CSE 5311 Design and Analysis of Algorithms
Department of Computer Science and Engineering
Dr. Junzhou Huang

[ Administration | Course Description | Syllabus | Assignments | Other Information | Attention]



CSE 5311 | Class Number: 94834

Online | Friday 1:00-3:50 PM

Junzhou Huang | jzhuang@uta.edu | Office: ERB 650 | Office hours: Friday 3:50-5:50 PM (or by appointment)

T.H. Cormen, C.E. Leiserson, R.L. Rivest, and C. Stein, Introduction to Alghorithms. 3nd edition, McGraw-Hill, 2009,

All students are expected to have passed the courses CSE 2320 Algorithms and Data Structures and CSE 3315 Theoretical Computer Science or an equivalent before attending this course. Students are expected to have working experiences on software development, compilation process and programming in Standard C or Java.

Chunyuan Li | chunyuan.li@mavs.uta.edu | Office: ERB 426 | Office hours: Wed. 9:00am ~ 12:00pm (or by appointment)

Course Description

This course provides an overview of the Design and Analysis of Algorithms. Computer algorithms is at the heart of computer sciences. Algorithms are used everywhere, from operating systems to databases, to solving a variety of optimization problems. This course will cover all major areas of algorithms: sorting algorithms, greedy algorithms, graph algorithms, dynamical programming, maximum flow problems, string matching algorithms, geometric algorithms, and randomized algorithms. Besides above traditional algorithms, several state-of-art practical algorithms will be covered. Major ideas are introduced through examples and historical perspectives, so that students will have a grasp on the evolution and development of algorithms. Class projects are required to practice the algorithms learned in the class. After completing this course, students will have the ability to independently investigate a computational problem, design a practical algorithm to solve it and analyze the performance of the algorithm.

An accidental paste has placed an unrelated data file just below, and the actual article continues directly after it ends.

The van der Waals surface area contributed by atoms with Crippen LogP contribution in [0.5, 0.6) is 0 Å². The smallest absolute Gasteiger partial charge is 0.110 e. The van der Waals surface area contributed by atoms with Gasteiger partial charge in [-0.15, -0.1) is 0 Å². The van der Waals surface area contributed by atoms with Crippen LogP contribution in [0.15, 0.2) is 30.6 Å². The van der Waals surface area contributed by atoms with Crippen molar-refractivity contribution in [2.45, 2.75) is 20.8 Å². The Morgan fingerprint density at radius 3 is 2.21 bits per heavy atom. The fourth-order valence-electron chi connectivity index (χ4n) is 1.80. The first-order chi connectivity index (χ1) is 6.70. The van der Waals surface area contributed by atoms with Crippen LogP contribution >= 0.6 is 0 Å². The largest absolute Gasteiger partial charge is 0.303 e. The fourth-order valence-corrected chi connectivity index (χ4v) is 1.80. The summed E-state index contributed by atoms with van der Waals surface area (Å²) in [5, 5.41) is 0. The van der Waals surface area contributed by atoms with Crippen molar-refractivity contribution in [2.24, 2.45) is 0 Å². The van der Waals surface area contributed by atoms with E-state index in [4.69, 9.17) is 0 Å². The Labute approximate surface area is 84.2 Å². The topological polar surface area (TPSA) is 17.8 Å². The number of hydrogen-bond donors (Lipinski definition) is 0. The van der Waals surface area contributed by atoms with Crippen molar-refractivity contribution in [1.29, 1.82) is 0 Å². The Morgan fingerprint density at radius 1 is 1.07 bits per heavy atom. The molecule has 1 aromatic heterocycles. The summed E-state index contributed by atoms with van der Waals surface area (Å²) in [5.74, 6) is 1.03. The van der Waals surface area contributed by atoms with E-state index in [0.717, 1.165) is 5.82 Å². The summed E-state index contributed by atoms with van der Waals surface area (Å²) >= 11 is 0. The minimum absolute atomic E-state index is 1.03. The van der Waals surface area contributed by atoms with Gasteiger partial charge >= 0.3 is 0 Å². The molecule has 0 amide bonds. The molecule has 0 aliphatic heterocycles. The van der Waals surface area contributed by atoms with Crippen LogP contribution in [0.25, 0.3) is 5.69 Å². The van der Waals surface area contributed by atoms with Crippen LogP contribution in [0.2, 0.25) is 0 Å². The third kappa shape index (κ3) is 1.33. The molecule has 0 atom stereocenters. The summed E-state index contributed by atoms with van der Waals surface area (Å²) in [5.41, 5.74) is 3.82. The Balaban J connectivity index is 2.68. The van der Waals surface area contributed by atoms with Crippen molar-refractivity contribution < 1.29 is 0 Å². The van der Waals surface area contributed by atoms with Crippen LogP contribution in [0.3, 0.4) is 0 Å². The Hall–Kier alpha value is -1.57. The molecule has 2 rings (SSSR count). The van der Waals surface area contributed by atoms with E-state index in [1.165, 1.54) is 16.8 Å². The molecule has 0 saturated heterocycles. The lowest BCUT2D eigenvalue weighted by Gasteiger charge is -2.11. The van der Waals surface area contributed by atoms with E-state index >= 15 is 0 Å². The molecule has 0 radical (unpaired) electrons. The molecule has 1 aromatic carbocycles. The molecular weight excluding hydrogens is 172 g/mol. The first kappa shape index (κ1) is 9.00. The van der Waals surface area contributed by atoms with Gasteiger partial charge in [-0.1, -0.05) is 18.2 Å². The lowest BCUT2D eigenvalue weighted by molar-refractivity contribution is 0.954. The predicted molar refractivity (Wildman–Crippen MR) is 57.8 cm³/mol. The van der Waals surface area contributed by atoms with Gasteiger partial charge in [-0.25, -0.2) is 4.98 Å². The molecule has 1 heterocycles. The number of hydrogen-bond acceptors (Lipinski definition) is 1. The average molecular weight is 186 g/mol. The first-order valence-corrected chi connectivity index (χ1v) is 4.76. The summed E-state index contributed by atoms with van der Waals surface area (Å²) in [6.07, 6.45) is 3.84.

There will be homeworks, projects, 1 midterm, and 1 final exams. Course grades will be determined by the following weights:

Final letter grades will be assigned based on absolute percentage as follows:

where [ ] denotes inclusion and ( ) denotes exclusion. The instructor reserves the right to move the thresholds down based on the distribution of final percentages, but they will not move up.


  • Week 1
    • Aug. 27: Introduction (Slides) ; Algorithms and Growth functions (Slides) ;
  • Week 2
    • Sep. 03: Divide-and-Conquer (Slides) ; Master Theorem (Slides) ;
  • Week 3
    • Sep. 10: Fast Fourier Transform (Slides) ; Heapsort (Slides);
  • Week 4
    • Sep. 17: Quicksort (Slides) ; Sorting in Linear Time (Slides) ; (HW1 Due)
  • Week 5
    • Sep. 24: Median and Order Statistics (Slides) ; Binary Search Trees (Slides) ;
  • Week 6
    • Oct. 01: Red-Black Trees (Slides) ; Dynamic Programming (Slides) ;
  • Week 7
  • Week 8
    • Oct. 15: Recitation Class by GTA (Practice)
  • Week 9
    • Oct. 22: Midterm Exam (Chapter 1-4, 6-9, Chapter 12-13, Chapter 30)
  • Week 10
    • Oct. 29: Greedy algorithms (Slides) ; Greedy algorithms (Slides)